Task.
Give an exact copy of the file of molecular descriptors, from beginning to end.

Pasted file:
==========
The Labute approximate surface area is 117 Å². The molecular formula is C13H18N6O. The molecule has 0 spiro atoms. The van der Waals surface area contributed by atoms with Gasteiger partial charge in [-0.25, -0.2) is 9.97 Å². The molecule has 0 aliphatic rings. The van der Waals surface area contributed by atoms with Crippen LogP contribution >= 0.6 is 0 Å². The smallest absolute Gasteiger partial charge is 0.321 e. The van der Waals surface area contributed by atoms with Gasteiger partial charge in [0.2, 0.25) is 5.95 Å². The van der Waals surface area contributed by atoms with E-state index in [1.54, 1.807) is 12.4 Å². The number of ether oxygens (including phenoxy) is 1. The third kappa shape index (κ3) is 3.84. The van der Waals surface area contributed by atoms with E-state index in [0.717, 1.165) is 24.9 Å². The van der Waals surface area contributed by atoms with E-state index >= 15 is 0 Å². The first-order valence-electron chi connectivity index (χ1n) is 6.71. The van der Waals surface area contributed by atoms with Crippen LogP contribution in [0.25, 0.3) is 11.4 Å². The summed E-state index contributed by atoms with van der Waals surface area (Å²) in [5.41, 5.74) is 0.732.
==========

The Labute approximate surface area is 117 Å². The molecular formula is C13H18N6O. The molecule has 0 spiro atoms. The van der Waals surface area contributed by atoms with Gasteiger partial charge in [-0.25, -0.2) is 9.97 Å². The molecule has 0 aliphatic rings. The van der Waals surface area contributed by atoms with Crippen LogP contribution >= 0.6 is 0 Å². The smallest absolute Gasteiger partial charge is 0.321 e. The van der Waals surface area contributed by atoms with Gasteiger partial charge in [0.2, 0.25) is 5.95 Å². The van der Waals surface area contributed by atoms with E-state index in [1.54, 1.807) is 12.4 Å². The number of ether oxygens (including phenoxy) is 1. The third kappa shape index (κ3) is 3.84. The van der Waals surface area contributed by atoms with E-state index in [0.717, 1.165) is 24.9 Å². The van der Waals surface area contributed by atoms with E-state index >= 15 is 0 Å². The first-order valence-electron chi connectivity index (χ1n) is 6.71. The van der Waals surface area contributed by atoms with Crippen LogP contribution in [0.25, 0.3) is 11.4 Å². The summed E-state index contributed by atoms with van der Waals surface area (Å²) in [5.41, 5.74) is 0.732.